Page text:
The Monroe Doctrine

By |2020-05-18T15:15:33-05:00May 15th, 2020|Categories: American Founding, American Republic, Bradley J. Birzer, Europe, Foreign Affairs, History, John Quincy Adams, Senior Contributors|

In his ideas regarding American foreign policy, James Monroe echoed both Washington and Jefferson, yet he had to worry about things neither of them did—in particular, European involvement in the affairs of the republics of the Western Hemisphere. His policy needed to follow the diplomatic thought of the previous administrations while also adapting to [...]

A Heart Devoted to the Welfare of Our Country

By |2020-02-15T15:13:13-06:00December 1st, 2019|Categories: American Founding, John Quincy Adams, Presidency|

This was delivered by President John Quincy Adams at his Inaugural, March, 1825.  In compliance with an usage coeval with the existence of our Federal Constitution, and sanctioned by the example of my predecessors in the career upon which I am about to enter, I appear, my fellow-citizens, in your presence and in that [...]

The Conservatism of John Quincy Adams

By |2020-07-10T15:39:18-05:00October 15th, 2017|Categories: American Founding, Conservatism, History, John Quincy Adams, Russell Kirk, The Conservative Mind, Timeless Essays|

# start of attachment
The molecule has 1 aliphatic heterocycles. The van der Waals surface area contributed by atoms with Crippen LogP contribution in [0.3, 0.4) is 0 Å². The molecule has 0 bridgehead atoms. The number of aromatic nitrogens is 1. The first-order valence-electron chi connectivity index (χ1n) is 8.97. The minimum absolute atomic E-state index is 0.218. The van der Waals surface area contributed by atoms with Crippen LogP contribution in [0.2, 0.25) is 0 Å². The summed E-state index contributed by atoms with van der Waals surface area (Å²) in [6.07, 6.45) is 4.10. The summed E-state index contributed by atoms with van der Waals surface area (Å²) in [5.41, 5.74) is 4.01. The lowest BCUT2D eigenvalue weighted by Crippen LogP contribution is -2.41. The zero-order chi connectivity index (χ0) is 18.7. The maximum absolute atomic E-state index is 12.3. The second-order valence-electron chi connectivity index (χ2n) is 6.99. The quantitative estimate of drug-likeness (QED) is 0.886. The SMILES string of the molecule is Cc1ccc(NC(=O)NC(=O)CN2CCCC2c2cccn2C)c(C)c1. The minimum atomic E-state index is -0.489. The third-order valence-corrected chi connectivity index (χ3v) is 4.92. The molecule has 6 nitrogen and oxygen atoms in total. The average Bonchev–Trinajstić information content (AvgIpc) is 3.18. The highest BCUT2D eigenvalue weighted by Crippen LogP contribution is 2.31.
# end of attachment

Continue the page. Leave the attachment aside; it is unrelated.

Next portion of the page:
A scrutiny of John Quincy Adams’ words and deeds across his broad public life shows him to be a successful conservative, both as a thinker and as a leader. Today’s offering in our Timeless Essay series affords readers the opportunity to join Sean Mattie as he explores the conservatism of John Quincy Adams through [...]

Sons of the Founders: A Great Generation?

By |2019-02-14T12:45:29-06:00March 15th, 2017|Categories: American Founding, Bradley J. Birzer, History, John Adams, John C. Calhoun, John Quincy Adams, World War II|

When the second generation of Americans inherited the leadership of the republic, they must have felt, in equal measure, a mix of immense pride and a sense of dread… I often imagine how difficult it must have been to be the son of a Founding Father. Can you imagine trying to live up to [...]

Imagining the Father of Our Country

By |2020-02-20T14:30:58-06:00February 22nd, 2017|Categories: George Washington, Imagination, John Quincy Adams, Quotation|

Would it be an unlicensed trespass of the imagination to conceive, that on the night preceding the day of which you now commemorate the fiftieth anniversary—on the night preceding that thirtieth of April, one thousand seven hundred and eighty-nine, when from the balcony of your city-hall, the chancellor of the state of New York, administered [...]

The Principles That Bind Us: The Jubilee of the Constitution

By |2020-06-15T14:29:56-05:00November 28th, 2016|Categories: American Founding, American Republic, Constitution, Declaration of Independence, Featured, George Washington, History, John Quincy Adams|

“Lay up the principles of the Declaration of Independence and the Constitution in your hearts, and in your soul—teach them to your children—cling to them as to the issues of life—adhere to them as to the cords of your eternal salvation.” John Quincy Adams, at the time a former President of the United States [...]